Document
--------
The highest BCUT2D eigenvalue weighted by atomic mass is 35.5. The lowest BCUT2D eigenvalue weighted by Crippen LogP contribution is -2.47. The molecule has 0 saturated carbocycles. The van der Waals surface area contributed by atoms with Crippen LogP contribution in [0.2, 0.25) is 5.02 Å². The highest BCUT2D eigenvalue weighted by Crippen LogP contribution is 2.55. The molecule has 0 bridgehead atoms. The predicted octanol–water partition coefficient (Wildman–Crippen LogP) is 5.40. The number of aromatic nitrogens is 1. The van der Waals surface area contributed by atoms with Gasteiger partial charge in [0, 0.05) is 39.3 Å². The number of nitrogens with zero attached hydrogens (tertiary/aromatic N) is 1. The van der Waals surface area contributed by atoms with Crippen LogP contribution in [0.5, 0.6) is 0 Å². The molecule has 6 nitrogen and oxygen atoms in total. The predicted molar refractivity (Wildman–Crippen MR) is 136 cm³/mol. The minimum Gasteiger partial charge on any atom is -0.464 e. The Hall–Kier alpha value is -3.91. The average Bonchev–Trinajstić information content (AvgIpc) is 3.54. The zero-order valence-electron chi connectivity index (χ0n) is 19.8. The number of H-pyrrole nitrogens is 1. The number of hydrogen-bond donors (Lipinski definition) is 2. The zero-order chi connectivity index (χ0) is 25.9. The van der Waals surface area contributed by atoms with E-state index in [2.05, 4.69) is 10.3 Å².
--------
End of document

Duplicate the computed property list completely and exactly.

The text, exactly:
The highest BCUT2D eigenvalue weighted by atomic mass is 35.5. The lowest BCUT2D eigenvalue weighted by Crippen LogP contribution is -2.47. The molecule has 0 saturated carbocycles. The van der Waals surface area contributed by atoms with Crippen LogP contribution in [0.2, 0.25) is 5.02 Å². The highest BCUT2D eigenvalue weighted by Crippen LogP contribution is 2.55. The molecule has 0 bridgehead atoms. The predicted octanol–water partition coefficient (Wildman–Crippen LogP) is 5.40. The number of aromatic nitrogens is 1. The van der Waals surface area contributed by atoms with Gasteiger partial charge in [0, 0.05) is 39.3 Å². The number of nitrogens with zero attached hydrogens (tertiary/aromatic N) is 1. The van der Waals surface area contributed by atoms with Crippen LogP contribution in [0.5, 0.6) is 0 Å². The molecule has 6 nitrogen and oxygen atoms in total. The predicted molar refractivity (Wildman–Crippen MR) is 136 cm³/mol. The minimum Gasteiger partial charge on any atom is -0.464 e. The Hall–Kier alpha value is -3.91. The average Bonchev–Trinajstić information content (AvgIpc) is 3.54. The zero-order valence-electron chi connectivity index (χ0n) is 19.8. The number of H-pyrrole nitrogens is 1. The number of hydrogen-bond donors (Lipinski definition) is 2. The zero-order chi connectivity index (χ0) is 25.9. The van der Waals surface area contributed by atoms with E-state index in [2.05, 4.69) is 10.3 Å².